Bringing along interns at this speed does require significant time from the staff. Asked what her duties are when it comes to the interns, Charlotte Wright, Managing Editor, responds, "I help interview and then choose the interns, work with them to set up their work schedules, introduce them to the primary reference books...teach them the various procedures necessary for the work that comes out of my office, check their completed projects, and make myself available to answer any questions they have about publishing." The natural follow-up question was, "Is it worth it?" To which Wright's reply was, "Definitely."

The interns bring a number of intangibles that go beyond the completion of office tasks. Parsons remarked enthusiastically that, "the interns are enthusiastic, everything is new to them.... It forces us to think again about the jobs we do. It keeps the job fresh for us. In the process, we reconsider the way we do things." Wright complemented this view with the observation that, "We get to meet the young, motivated individuals who are in all likelihood the future of university press publishing. Often, we are their first contact with the publishing world, so we have an incredible opportunity to influence their philosophy and work ethic."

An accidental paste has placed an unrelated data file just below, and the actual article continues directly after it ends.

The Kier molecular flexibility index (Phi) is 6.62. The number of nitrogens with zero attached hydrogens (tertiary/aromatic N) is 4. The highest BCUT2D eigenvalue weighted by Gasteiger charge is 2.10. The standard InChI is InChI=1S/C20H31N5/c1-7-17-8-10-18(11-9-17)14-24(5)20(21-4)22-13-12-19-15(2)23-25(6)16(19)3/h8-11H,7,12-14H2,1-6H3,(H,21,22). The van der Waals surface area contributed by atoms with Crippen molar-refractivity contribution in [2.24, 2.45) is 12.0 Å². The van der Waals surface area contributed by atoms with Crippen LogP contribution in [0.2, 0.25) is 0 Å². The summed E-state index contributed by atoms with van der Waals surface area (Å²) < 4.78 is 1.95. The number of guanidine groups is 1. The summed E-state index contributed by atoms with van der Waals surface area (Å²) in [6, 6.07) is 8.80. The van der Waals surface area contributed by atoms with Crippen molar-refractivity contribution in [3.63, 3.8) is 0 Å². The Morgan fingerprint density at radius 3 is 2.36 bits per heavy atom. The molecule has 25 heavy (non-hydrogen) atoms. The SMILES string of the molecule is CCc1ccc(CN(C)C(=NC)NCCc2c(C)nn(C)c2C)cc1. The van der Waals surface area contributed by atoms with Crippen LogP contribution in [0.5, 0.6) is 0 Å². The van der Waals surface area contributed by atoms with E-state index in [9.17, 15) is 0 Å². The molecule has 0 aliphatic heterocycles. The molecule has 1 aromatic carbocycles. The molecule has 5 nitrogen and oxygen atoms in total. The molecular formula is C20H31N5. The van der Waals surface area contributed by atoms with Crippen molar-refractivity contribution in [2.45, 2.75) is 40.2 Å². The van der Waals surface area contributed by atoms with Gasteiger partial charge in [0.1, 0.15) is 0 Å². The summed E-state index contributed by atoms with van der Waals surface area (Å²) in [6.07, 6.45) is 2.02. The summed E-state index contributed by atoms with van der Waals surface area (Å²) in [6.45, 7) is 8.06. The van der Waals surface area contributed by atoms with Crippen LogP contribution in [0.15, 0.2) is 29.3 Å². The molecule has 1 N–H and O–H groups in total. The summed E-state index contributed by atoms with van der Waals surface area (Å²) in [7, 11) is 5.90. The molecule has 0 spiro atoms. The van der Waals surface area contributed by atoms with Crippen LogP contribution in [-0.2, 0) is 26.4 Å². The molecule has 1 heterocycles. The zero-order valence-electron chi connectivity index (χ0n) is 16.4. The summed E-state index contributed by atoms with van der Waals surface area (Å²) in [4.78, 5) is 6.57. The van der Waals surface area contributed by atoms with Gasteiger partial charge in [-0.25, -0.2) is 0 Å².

For the interns' part, they enjoy the experience of working at the Press and being involved in the workflow. "I spoke with Joe every day and Charlotte almost every day," Avey remarked. "Joe would come down to the kitchen and tell me about a manuscript, about his sales pitches to get an author to publish with Iowa...but it wasn't all work. We would also talk about politics, local events, and sports." Sarah Remington added that, when the internship was over, "I felt comfortable operating in a work environment. That was something I couldn't learn from school. Something I could have only learned from [the Press]. Little things, like when to 'cc' people...what to say in a meeting, what things are helpful, how to ask colleagues to do something for you."

So far, the program has been a success. Of the four interns to go through the Iowa program, "one is at Chicago, two are at Michigan, and one hasn't graduated yet," remarked Carver, "We're batting 1.000." And whether it is setting up informational meetings between interns and potential employers at the AAUP Annual Meeting, or other general lobbying on their behalf, the Iowa Press graduates top interns that find their way back into scholarly publishing.

"At Iowa, Joe, Holly, and Charlotte realized that even though we were 'just interns,' we were intelligent people who could handle difficult tasks," said Avey, who now works at the University of Chicago Press. When asked about any tasks she didn't like, she responded, "making copies. But alas, that is part of the point of having interns. I have a student now that I have make copies. I've learned to delegate."

Michael McCutcheon
Communications Assistant, AAUP